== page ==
By thinking creatively, and working in collaboration with our cities and counties, we can help change the landscape of our housing market, and help design neighborhoods that our children and grandchildren will want to live in, and just as importantly — that they can afford to live in. This will be difficult, but it is needful, and it will be worth the effort.
In the last three years, the State has worked with Salt Lake City to change how we help those experiencing homelessness.
I express my appreciation to Lieutenant Governor Cox for his compassion on this issue, and for his leadership in bringing people together to find solutions.
This past year saw the opening of three new resource centers, which provide shelter, food, medical care, employment assistance, community support, and help in finding long-term housing. These centers are changing lives.
It is our responsibility, and the role of government, to make sure that our state provides unparalleled opportunity and quality of life for the people that we represent. I’m grateful to all those who work to focus their efforts on helping the most vulnerable citizens among us.
I share the vision of my friend, Pamela Atkinson, the Mother Theresa of Utah, who said:
“We want to help individuals and families who are experiencing homelessness to be able to attain safe housing, and enjoy positive life activity by finding a good job with a livable income, so that all may have a productive and meaningful life!”
Ladies and gentlemen, all of the planning we do for the future success of our state — all of the energy and time we invest in supporting its economy — will do very little if we do not put our children and their education first in every decision that we make.
If we want to plan for the future, if we want to plan for growth, we would be wise to invest directly in the people who will lead Utah in the future — our children.
Throughout my time as governor, education has been my number one priority.
I’ve often said that education is not all about the money, but it is some about the money.
I appreciate that with the adoption of this year’s budget, you will have invested an additional 2.3 billion dollars in our school children in K-12 over the last nine years.
On behalf of students, their parents, their grandparents, teachers, the business community and nearly everyone in the state — we say thank you to the Legislature, for your commitment to education.
These have been necessary and important steps in the right direction, and I urge you to stay the course.
I realize that providing the best education possible to our students is not only about the dollars spent, but also about the people who are teaching our children.
I have such respect for our teachers, and for their dedication to our students. They deserve our trust and our support. They get the big picture.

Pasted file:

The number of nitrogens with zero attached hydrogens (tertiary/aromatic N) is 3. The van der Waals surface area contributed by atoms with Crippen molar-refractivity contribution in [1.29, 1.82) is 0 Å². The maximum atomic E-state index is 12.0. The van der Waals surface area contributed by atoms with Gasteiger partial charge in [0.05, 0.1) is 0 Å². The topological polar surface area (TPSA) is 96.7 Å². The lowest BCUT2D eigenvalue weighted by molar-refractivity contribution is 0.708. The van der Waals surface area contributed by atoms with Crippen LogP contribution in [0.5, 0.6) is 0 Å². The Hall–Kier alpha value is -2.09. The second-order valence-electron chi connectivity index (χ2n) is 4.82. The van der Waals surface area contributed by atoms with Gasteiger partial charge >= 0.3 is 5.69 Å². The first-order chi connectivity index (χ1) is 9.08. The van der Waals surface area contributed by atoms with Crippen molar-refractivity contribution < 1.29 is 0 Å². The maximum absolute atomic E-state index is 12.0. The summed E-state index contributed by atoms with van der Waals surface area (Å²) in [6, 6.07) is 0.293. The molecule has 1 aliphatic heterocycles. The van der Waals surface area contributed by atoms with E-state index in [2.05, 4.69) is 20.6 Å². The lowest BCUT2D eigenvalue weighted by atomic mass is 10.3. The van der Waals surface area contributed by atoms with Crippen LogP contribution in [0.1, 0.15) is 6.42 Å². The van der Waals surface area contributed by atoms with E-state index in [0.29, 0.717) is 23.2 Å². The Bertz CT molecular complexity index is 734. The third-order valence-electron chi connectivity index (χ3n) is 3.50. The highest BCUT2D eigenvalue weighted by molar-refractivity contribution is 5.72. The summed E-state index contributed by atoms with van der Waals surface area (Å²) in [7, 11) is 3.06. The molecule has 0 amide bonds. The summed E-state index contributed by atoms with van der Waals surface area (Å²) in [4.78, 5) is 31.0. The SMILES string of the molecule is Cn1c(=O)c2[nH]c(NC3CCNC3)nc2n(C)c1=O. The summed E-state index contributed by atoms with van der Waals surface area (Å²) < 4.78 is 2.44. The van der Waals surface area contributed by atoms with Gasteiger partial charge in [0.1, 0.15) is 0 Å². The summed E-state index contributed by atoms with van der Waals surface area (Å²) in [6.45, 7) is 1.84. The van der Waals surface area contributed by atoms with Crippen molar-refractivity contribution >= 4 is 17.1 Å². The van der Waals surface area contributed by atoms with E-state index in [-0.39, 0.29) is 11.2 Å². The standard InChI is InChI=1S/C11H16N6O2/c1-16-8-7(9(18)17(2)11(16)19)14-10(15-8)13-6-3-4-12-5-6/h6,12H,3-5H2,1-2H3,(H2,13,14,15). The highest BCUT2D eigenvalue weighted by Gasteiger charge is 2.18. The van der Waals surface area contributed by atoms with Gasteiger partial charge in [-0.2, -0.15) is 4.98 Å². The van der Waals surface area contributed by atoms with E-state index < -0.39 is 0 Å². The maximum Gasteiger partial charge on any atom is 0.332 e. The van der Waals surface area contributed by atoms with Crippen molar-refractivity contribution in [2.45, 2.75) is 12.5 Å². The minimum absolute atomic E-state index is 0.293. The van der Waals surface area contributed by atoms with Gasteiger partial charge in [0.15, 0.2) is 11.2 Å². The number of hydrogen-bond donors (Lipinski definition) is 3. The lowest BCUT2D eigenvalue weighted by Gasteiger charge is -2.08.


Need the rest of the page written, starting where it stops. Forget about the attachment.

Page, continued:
This year’s teacher of the year, Lauren Merkley, is here with us tonight, and she is one such teacher who gets it.
Her vision is that Utah will lead not just in test scores, but in an education system that meets the individual needs of every student — a system unafraid of innovation, dedicated to equitable practices, and filled with teachers expertly versed in both content and compassion.
Please join with me as we recognize Lauren Merkley, our teacher of the year — and express appreciation for all of the teachers in Utah!
And by the way, compassion is so important in our schools — not just with our very young students, but also with students in middle school, and high school.
I’d like to once again thank the Legislature, and especially Rep. Eliason and Sen. Thatcher, for crafting meaningful policy and helping to direct investments in school counseling, anti-bullying campaigns, and the development of the SafeUT app, which lets our students anonymously connect with mental health professionals. These resources are improving, and even saving, the lives of our young people.
This session we can continue to strengthen and enhance our mental health resources, because every person matters.
My friends, we have everything it takes to achieve our goal to become the best education system in America, and we can achieve that goal by working together, by expressing gratitude to and supporting the good work of our teachers, and also by continuing to appropriately fund public education.
We also need to acknowledge the efforts of our parents, principals, superintendents, school board members, and our private sector partners.
Let’s continue to commit, right here and right now, that as a state, when it comes to supporting education, we will settle for nothing less than an “A” grade.
Exactly 10 years ago, I stood here and delivered my first State of the State address.
Next year, someone else will stand here in my place.
It has been an amazing decade. We’ve had a great run together.
We’ve seen major challenges, but we’ve also created solutions and seen unparalleled success.
The challenges we face today are not the same challenges that we faced ten years ago.
Ten years ago on this same occasion, I said that we could find unlimited possibilities of what we could accomplish through creating unprecedented partnerships. Tonight, as I look out at you, at the dawn of a new decade, I am in awe of the infinite possibilities that lie ahead of us.
We can make the most of these opportunities by following the formula of unprecedented partnerships that we have used these past ten years.
Let’s not allow anything dividing our nation to divide our state. Let’s build our friendships based on mutual respect, better communication, and the strengthening of our partnerships.
Let’s work together, day in, and day out, to build a better future. Let’s work hard. Let’s make 2020 the best year of all.
My dear friends, there are many others — including our children and grandchildren — following after us in search of a great life and an even better tomorrow.
Let’s prepare the way for them. Let’s give them hope and opportunity. Let’s show them that we care. Together, we can be like the pioneers of the past and sow the right seeds, and prepare the trail for those who are yet to follow.
Thank you for your efforts. May God bless you and your families, and may God continue to bless the great state of Utah.